The New York Times has described M.I.T. economist Jonathan Gruber as “a card-carrying Democrat” whose “position as an adviser to the influential Congressional Budget Office also left him perfectly positioned to advise the White House on health reform.” Moreover, the Times writes, “After Mr. Gruber helped the administration put together the basic principles of the [Obamacare] proposal, the White House lent him to Capitol Hill to help Congressional staff members draft the specifics of the legislation.” Now it turns out that, as the Competitive Enterprise Institute has unearthed, Gruber told audiences as far back as early 2012 that Obamacare’s taxpayer-funded subsidies couldn’t flow through federally established exchanges, but only through state-established ones. More recently, Gruber has been singing a different tune, as legal challenges on that aspect of the law have proceeded.

As Politico writes, “This matters not because it is an embarrassing deception for an academic to be caught in, but because it suggests the falsity of the administration’s claim that this was a glitch and not a feature.”

Here’s Gruber, in a video that was uploaded in early 2012 (the relevant comments start around the 31:30 mark):

“I think, what’s important to remember politically about this is if you’re a state and you don’t set up an exchange, that means your citizens don’t get their tax credits. But your citizens still pay the taxes that support this bill. So you’re essentially saying to your citizens, you’re going to pay all your taxes to help all the other states in the country. I hope that that’s a blatant enough political reality that states will get their act together and realize there are billions of dollars at stake here in setting up these exchanges and that they’ll do it.”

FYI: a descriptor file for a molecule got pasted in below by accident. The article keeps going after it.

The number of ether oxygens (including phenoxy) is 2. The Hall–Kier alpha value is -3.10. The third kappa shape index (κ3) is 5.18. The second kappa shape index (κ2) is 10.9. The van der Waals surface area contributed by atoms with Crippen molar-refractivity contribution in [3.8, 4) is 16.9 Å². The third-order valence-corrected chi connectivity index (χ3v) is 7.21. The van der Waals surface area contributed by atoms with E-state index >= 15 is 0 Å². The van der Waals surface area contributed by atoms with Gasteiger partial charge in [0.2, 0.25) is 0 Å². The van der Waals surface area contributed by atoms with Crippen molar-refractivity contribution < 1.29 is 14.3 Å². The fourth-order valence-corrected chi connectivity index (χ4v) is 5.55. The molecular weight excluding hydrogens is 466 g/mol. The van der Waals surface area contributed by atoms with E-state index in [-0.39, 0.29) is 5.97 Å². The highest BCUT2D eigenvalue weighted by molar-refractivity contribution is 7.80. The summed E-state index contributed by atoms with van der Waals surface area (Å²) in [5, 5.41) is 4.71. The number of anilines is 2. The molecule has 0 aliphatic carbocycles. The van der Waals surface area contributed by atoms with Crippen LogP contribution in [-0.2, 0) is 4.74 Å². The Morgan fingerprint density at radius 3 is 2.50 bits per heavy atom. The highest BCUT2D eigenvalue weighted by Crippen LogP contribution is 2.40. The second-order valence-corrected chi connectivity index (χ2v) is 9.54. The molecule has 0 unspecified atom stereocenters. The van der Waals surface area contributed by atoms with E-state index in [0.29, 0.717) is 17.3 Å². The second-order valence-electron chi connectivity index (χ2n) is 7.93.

The legislative text of Obamacare speaks of the premiums as being available only “through an Exchange established by the State.” But 36 states have not established exchanges and are instead relying on exchanges that have been established, and are being operated, by the federal government. The IRS, apparently responding to pressure from Obama’s political appointees, is allowing subsidies to flow through such federally established exchanges as well as through state-established ones. Last week, a 3-judge panel of the D.C. Circuit Court ruled that this was in violation of the legislation’s plain text.

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